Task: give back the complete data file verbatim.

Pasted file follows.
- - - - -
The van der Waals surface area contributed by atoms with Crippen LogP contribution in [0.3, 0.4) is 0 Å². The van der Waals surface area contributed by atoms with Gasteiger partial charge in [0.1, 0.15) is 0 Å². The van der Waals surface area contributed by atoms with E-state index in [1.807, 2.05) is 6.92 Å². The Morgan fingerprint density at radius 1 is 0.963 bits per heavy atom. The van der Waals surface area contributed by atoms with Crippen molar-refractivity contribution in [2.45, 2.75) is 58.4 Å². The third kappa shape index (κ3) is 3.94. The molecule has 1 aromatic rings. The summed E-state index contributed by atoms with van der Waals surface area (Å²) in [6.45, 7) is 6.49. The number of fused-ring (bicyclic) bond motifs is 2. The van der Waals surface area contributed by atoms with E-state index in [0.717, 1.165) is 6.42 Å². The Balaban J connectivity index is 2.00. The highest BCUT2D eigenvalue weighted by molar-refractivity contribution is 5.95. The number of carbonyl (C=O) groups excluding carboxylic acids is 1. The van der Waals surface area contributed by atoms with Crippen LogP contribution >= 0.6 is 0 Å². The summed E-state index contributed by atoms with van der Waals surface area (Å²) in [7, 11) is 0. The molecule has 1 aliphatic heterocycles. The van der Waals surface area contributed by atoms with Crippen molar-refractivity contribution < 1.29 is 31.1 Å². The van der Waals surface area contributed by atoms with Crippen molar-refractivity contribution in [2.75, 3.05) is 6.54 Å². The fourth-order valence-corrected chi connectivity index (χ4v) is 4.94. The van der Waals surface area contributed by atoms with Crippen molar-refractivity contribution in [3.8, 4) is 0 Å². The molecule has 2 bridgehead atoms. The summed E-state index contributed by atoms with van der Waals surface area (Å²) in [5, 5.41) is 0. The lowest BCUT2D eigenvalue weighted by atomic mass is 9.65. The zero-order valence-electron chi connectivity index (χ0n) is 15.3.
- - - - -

The van der Waals surface area contributed by atoms with Crippen LogP contribution in [0.3, 0.4) is 0 Å². The van der Waals surface area contributed by atoms with Gasteiger partial charge in [0.1, 0.15) is 0 Å². The van der Waals surface area contributed by atoms with E-state index in [1.807, 2.05) is 6.92 Å². The Morgan fingerprint density at radius 1 is 0.963 bits per heavy atom. The van der Waals surface area contributed by atoms with Crippen molar-refractivity contribution in [2.45, 2.75) is 58.4 Å². The third kappa shape index (κ3) is 3.94. The molecule has 1 aromatic rings. The summed E-state index contributed by atoms with van der Waals surface area (Å²) in [6.45, 7) is 6.49. The number of fused-ring (bicyclic) bond motifs is 2. The van der Waals surface area contributed by atoms with E-state index in [0.717, 1.165) is 6.42 Å². The Balaban J connectivity index is 2.00. The highest BCUT2D eigenvalue weighted by molar-refractivity contribution is 5.95. The number of carbonyl (C=O) groups excluding carboxylic acids is 1. The van der Waals surface area contributed by atoms with Crippen LogP contribution >= 0.6 is 0 Å². The summed E-state index contributed by atoms with van der Waals surface area (Å²) in [7, 11) is 0. The molecule has 1 aliphatic heterocycles. The van der Waals surface area contributed by atoms with Crippen molar-refractivity contribution < 1.29 is 31.1 Å². The van der Waals surface area contributed by atoms with Crippen molar-refractivity contribution in [2.75, 3.05) is 6.54 Å². The fourth-order valence-corrected chi connectivity index (χ4v) is 4.94. The van der Waals surface area contributed by atoms with Crippen molar-refractivity contribution in [3.8, 4) is 0 Å². The molecule has 2 bridgehead atoms. The summed E-state index contributed by atoms with van der Waals surface area (Å²) in [5, 5.41) is 0. The lowest BCUT2D eigenvalue weighted by atomic mass is 9.65. The zero-order valence-electron chi connectivity index (χ0n) is 15.3.